On January 9, 2001, at 1642 hours, a call came in from Central Dispatch reporting a motor-vehicle crash with downed power lines. Assistant Chief #1 responded in his privately owned vehicle (POV) to the scene. He arrived on the scene at 1650 hours and reported to Central Dispatch that a motor vehicle had struck a utility pole, there were no injuries, and that power lines were down. He secured the area around the motor-vehicle crash site and the downed power lines. Assistant Chief #1 radioed for the power company to respond to the scene for the downed power lines. Assistant Chief #1 then radioed for fire police to block the southbound traffic at the intersection 1.8 miles north of the motor-vehicle crash site. He requested another crew to respond to the south end of the scene to block the northbound traffic (see Diagram 1). A volunteer fire fighter from a mutual aid department was in the area of the motor-vehicle crash site and responded to the scene in his POV. Both POVs were positioned in the road just south of the motor-vehicle crash site with yellow flashers and blue lights activated. Fire Fighter #1 radioed from the fire station that the batteries in both of the fire department’s two pumpers were dead. Assistant Chief #2, responding in his POV, radioed Fire Fighter #1 to respond in Rescue Truck 66. Fire Fighter #1 and the victim then responded in Rescue Truck 66 at 1652 hours. At 1654 hours, Fire Fighter #1 and the victim arrived at the intersection 1.8 miles north of the motor-vehicle crash site to block southbound traffic. Assistant Chief #2 arrived at the intersection at approximately the same time as Rescue Truck 66. Since Assistant Chief #2 was not needed at the intersection at this time, he proceeded to the fire station to man Ambulance 60 and wait for additional personnel to arrive. Fire Fighter #1 positioned the Rescue Truck south of the intersection, facing north, with the emergency lights activated. Note: There were no flares, cones, or signs posted along the roadway or at the intersection. Fire Fighter #1 and the victim stood near the Rescue Truck directing traffic. Note: At the time of the incident, Fire Fighter #1 and the victim were wearing street clothes and were not wearing any highly reflective vests, belts, or coats. The victim’s clothing consisted of dark pants and a dark blue winter coat. At 1712 hours, a school bus stopped at the motor-vehicle crash site and informed Assistant Chief #1 that they needed medical attention for one of the students (a diabetic) on the bus. Note: The school bus was heading northbound towards the elementary school for a high school sporting event. Assistant Chief #1 radioed Assistant Chief #2 (who was at the station) to inform him that a school bus was going to meet him at the fire station with a diabetic student who needed medical attention. Assistant Chief #2 then pulled Ambulance 60 onto the apron of the fire station, awaiting the arrival of the school bus. At approximately 1720 hours, a civilian driver heading west stopped at the intersection, signaling to make a left turn (south). The victim walked over to inform the driver that the road was closed due to the motor-vehicle crash and the downed power lines. At 1721 hours, Assistant Chief #2 (driver), Medic #1 (emergency medical technician), and a fire fighter proceeded in Ambulance 60 toward the elementary school, looking for the school bus that was supposed to have met them at the fire station. At 1722 hours, the victim stepped back away from the driver’s side window when a pickup truck traveling eastbound struck him. Note: The posted speed limit at this section of the east-west highway is 55 mph. The Sheriff’s Department estimated that the pickup truck was traveling approximately 20-25 mph at the time of the incident. The victim was thrown approximately 32 feet from the point of impact to his final position. The victim was pinned under a pickup truck that was stopped in the westbound traffic lane (see Diagram 2). Fire Fighter #1 radioed Central Dispatch that a fire fighter was down. He reported the fire fighter had been struck by a motor vehicle and was pinned under another vehicle. Central Dispatch notified Ambulance 60 and a paramedic service of this incident. Ambulance 60 (en route to the elementary school) was rerouted for the downed fire fighter. Ambulance 60 was followed by Medic #2 (also responding to the diabetic medical call) in his POV. Ambulance 60 and Medic #2 arrived on the scene at 1723 hours. Medic #2 crawled under the front end of the pickup truck to assess the victim’s condition. Fire fighters and civilians lifted (by hand) the pickup truck off the victim and moved the truck away from the victim. Medic #1 and Medic #2 rolled the victim over, placing him on a backboard. The victim was then loaded into Ambulance 60. At 1747 hours, the ambulance proceeded to a nearby hospital (arriving at 1753 hours) so that the victim could be stabilized before transferring him to the regional trauma center. At 1928 hours, the victim was transported to the regional trauma center where at 0323 hours the following day, he was pronounced dead.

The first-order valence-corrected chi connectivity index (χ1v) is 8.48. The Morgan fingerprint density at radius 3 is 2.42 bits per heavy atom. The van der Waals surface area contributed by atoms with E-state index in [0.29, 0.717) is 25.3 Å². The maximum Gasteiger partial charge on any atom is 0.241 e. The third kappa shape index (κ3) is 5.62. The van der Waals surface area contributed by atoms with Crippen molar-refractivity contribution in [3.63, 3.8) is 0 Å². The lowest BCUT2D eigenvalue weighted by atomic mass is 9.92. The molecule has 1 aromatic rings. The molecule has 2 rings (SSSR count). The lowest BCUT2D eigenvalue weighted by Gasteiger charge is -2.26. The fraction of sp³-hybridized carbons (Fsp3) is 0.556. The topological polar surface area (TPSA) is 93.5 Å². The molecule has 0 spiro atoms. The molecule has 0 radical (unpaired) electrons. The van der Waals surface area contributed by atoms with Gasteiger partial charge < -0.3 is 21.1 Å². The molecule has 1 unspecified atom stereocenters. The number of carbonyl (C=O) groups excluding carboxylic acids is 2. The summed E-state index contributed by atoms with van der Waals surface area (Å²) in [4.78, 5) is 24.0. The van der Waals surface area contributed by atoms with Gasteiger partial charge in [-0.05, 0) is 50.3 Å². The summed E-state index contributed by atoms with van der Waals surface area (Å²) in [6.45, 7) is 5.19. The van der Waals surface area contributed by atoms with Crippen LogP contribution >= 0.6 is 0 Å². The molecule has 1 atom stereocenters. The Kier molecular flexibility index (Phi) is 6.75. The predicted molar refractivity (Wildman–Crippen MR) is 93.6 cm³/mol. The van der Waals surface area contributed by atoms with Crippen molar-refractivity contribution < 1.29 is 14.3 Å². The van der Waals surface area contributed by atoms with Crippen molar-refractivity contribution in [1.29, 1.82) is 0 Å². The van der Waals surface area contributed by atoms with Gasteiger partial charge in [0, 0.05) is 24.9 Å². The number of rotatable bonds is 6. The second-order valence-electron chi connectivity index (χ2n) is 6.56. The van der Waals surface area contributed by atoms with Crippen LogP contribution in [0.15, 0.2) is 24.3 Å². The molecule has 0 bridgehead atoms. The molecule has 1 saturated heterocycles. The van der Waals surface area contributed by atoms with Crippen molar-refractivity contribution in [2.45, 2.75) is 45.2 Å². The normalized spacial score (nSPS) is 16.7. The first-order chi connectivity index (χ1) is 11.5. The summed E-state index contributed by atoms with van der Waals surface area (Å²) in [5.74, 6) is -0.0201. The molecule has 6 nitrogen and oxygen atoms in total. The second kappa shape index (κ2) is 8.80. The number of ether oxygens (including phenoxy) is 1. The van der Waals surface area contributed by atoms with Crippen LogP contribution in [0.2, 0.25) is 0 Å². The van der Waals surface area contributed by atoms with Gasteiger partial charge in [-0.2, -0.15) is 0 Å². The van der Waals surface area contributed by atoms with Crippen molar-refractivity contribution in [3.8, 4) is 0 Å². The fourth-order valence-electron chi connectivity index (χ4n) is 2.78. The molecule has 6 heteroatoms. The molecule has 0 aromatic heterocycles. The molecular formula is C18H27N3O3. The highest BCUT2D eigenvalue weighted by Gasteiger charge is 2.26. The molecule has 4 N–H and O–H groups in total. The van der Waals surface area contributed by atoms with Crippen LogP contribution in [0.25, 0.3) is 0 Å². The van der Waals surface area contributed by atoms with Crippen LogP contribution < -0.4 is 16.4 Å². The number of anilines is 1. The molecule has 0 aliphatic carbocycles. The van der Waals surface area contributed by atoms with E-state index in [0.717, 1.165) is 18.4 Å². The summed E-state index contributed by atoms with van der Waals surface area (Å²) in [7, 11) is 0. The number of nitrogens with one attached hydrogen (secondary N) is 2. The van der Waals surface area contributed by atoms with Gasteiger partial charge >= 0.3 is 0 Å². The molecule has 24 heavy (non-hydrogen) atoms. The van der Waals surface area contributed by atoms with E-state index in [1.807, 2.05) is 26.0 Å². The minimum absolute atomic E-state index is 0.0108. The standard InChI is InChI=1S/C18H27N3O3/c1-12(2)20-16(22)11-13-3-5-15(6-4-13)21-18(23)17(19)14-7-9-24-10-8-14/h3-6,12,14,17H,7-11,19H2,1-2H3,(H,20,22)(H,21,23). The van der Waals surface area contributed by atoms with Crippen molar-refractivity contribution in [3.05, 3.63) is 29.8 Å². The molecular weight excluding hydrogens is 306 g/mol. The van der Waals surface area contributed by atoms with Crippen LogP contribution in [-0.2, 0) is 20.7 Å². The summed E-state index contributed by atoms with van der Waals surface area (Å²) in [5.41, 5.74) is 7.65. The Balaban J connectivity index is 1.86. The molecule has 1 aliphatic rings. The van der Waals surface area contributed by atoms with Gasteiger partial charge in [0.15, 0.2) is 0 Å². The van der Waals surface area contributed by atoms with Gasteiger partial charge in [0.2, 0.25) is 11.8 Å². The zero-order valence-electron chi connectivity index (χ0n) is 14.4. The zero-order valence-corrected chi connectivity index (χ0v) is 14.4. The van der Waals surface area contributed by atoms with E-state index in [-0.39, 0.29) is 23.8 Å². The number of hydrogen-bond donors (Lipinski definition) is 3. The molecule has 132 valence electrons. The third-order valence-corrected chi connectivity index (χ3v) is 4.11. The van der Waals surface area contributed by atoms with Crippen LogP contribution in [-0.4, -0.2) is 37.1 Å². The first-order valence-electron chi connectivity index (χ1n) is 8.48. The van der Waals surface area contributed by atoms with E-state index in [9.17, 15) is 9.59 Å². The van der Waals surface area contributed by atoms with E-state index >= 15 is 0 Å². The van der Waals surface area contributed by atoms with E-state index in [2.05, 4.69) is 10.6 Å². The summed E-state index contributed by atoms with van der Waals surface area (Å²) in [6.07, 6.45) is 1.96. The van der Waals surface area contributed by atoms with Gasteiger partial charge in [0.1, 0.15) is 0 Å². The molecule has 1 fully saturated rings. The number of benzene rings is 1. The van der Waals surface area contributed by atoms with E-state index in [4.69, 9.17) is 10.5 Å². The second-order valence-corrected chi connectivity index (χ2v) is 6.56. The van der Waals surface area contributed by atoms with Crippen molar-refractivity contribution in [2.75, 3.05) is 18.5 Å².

CAUSE OF DEATH